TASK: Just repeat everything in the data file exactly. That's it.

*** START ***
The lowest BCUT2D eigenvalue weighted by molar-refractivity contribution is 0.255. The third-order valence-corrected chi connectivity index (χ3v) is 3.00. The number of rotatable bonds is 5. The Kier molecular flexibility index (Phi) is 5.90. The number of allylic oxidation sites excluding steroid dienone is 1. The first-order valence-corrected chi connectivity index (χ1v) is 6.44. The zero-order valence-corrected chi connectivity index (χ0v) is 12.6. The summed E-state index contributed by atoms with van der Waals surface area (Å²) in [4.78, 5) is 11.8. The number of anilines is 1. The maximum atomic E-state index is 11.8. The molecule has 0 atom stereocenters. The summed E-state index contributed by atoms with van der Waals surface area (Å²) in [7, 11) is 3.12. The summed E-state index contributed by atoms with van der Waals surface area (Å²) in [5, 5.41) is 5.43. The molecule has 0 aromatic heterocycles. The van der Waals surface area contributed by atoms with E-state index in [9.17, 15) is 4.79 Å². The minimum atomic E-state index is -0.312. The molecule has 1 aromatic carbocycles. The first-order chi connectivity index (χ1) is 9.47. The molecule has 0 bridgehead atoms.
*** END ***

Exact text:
The lowest BCUT2D eigenvalue weighted by molar-refractivity contribution is 0.255. The third-order valence-corrected chi connectivity index (χ3v) is 3.00. The number of rotatable bonds is 5. The Kier molecular flexibility index (Phi) is 5.90. The number of allylic oxidation sites excluding steroid dienone is 1. The first-order valence-corrected chi connectivity index (χ1v) is 6.44. The zero-order valence-corrected chi connectivity index (χ0v) is 12.6. The summed E-state index contributed by atoms with van der Waals surface area (Å²) in [4.78, 5) is 11.8. The number of anilines is 1. The maximum atomic E-state index is 11.8. The molecule has 0 atom stereocenters. The summed E-state index contributed by atoms with van der Waals surface area (Å²) in [7, 11) is 3.12. The summed E-state index contributed by atoms with van der Waals surface area (Å²) in [5, 5.41) is 5.43. The molecule has 0 aromatic heterocycles. The van der Waals surface area contributed by atoms with E-state index in [9.17, 15) is 4.79 Å². The minimum atomic E-state index is -0.312. The molecule has 1 aromatic carbocycles. The first-order chi connectivity index (χ1) is 9.47. The molecule has 0 bridgehead atoms.